Uvedale Price (1747-1829): Decoding the Picturesque

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Boydell Press, 2012 - Architecture - 259 pages
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Uvedale Price achieved most fame as the author of the influential Essay on the Picturesque of 1794 in which he argued that the work of the greatest landscape artists, such as Salvator Rosa, Rubens and Claude, should be used as models for the "improvement of real landscape". His attack on the smooth certainties of Capability Brown sparked off a public controversy, drawing in Richard Payne Knight and Humphry Repton, which became a cause c l bre. This is the first biography of Uvedale Price, bringing out his contradictory and elusive character and revealing an astonishing cast of friends and acquaintances, including Gainsborough, Voltaire, William Wordsworth and Elizabeth Barrett Browning. The book shows how he developed his ideas through practical experimentation on his own land and buildings and provides an understanding of the context of Price's practices and theories and the key interconnections between his roles as landowner, art collector, forester, landscaper, connoisseur and scholar. Charles Watkins is Professor of Rural Geography, University of Nottingham; Ben Cowell is Assistant Director, External Affairs, National Trust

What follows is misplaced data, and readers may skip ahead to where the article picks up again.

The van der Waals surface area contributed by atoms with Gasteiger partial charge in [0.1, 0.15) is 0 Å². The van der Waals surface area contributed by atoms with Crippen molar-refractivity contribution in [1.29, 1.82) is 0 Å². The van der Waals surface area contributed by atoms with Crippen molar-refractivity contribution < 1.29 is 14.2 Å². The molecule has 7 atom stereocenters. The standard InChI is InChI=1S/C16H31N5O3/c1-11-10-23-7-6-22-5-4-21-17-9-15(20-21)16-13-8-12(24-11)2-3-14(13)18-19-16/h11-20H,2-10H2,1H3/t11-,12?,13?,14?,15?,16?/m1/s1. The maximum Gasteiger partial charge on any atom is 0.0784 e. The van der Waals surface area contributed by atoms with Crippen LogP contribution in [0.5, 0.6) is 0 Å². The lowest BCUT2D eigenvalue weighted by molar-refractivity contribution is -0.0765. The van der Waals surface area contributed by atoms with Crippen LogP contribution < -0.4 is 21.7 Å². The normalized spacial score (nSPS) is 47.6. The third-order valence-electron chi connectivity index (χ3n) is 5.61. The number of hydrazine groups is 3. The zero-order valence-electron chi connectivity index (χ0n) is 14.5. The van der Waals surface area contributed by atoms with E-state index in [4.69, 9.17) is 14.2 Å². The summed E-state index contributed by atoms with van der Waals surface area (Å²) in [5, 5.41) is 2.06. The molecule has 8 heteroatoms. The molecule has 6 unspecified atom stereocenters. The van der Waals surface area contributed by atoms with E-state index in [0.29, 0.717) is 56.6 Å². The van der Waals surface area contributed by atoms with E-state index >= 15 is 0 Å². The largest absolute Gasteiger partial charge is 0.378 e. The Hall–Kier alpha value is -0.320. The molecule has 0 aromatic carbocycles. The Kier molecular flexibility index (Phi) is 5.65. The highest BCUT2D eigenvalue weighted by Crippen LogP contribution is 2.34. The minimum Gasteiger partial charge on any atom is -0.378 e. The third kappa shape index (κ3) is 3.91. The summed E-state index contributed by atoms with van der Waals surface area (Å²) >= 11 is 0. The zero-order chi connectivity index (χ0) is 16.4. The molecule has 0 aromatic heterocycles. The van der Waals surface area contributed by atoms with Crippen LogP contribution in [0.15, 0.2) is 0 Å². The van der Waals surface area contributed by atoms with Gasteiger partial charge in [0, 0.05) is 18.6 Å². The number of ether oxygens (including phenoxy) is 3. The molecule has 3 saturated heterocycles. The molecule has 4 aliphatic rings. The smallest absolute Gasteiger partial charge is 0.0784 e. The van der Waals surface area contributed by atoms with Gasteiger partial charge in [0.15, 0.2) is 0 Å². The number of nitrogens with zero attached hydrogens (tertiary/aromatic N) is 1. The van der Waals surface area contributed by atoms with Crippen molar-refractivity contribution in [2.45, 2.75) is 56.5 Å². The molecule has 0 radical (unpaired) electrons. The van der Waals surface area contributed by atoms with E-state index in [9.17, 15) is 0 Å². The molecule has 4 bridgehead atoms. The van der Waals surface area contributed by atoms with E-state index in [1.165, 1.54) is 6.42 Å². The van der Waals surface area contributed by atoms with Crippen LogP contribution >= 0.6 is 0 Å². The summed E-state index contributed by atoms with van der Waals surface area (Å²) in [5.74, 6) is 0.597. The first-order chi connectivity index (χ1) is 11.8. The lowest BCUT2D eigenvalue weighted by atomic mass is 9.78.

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Contents

INTRODUCTION
1
chapter 1 THE GREATEST VARIETY OF PROSPECTS
4
chapter 2 MACARONY OF THE AGE
24
chapter 3 THE IMPROVEMENT OF REAL LANDSCAPE
47
chapter 4 THE GREAT GUNS OF TASTE
61
chapter 5 PICTURESQUE DESIGNS
87
chapter 6 PROPERTY AND LANDSCAPE
112
chapter 7 MR PRICE THE PICTURESQUE
142
chapter 8 DISTANT PATHS OF LEAFY SECRETNESS
165
CONCLUSION
198
NOTES TO THE TEXT
211
BIBLIOGRAPHY
244
INDEX
252
Backcover
262
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